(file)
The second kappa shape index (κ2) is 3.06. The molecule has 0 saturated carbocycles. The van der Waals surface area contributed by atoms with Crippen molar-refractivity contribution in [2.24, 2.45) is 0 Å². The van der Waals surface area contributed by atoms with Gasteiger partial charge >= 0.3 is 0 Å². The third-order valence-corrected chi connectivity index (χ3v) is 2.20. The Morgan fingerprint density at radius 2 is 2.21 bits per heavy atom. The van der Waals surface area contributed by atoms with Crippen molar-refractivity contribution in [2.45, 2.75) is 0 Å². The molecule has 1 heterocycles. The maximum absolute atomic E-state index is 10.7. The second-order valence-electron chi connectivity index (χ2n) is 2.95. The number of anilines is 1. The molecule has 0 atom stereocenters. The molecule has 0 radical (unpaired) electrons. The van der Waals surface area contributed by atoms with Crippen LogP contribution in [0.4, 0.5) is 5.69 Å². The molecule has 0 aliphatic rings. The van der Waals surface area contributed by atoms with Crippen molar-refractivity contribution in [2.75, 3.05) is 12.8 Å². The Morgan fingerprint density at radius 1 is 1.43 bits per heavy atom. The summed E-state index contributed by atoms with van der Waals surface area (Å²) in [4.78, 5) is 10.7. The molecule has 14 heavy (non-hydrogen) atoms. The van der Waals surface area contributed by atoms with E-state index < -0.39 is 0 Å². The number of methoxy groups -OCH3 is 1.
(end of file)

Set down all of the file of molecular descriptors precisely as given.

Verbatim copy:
The second kappa shape index (κ2) is 3.06. The molecule has 0 saturated carbocycles. The van der Waals surface area contributed by atoms with Crippen molar-refractivity contribution in [2.24, 2.45) is 0 Å². The van der Waals surface area contributed by atoms with Gasteiger partial charge >= 0.3 is 0 Å². The third-order valence-corrected chi connectivity index (χ3v) is 2.20. The Morgan fingerprint density at radius 2 is 2.21 bits per heavy atom. The van der Waals surface area contributed by atoms with Crippen molar-refractivity contribution in [2.45, 2.75) is 0 Å². The molecule has 1 heterocycles. The maximum absolute atomic E-state index is 10.7. The second-order valence-electron chi connectivity index (χ2n) is 2.95. The number of anilines is 1. The molecule has 0 atom stereocenters. The molecule has 0 radical (unpaired) electrons. The van der Waals surface area contributed by atoms with Crippen LogP contribution in [0.4, 0.5) is 5.69 Å². The molecule has 0 aliphatic rings. The van der Waals surface area contributed by atoms with Crippen molar-refractivity contribution in [2.75, 3.05) is 12.8 Å². The Morgan fingerprint density at radius 1 is 1.43 bits per heavy atom. The summed E-state index contributed by atoms with van der Waals surface area (Å²) in [4.78, 5) is 10.7. The molecule has 14 heavy (non-hydrogen) atoms. The van der Waals surface area contributed by atoms with E-state index < -0.39 is 0 Å². The number of methoxy groups -OCH3 is 1.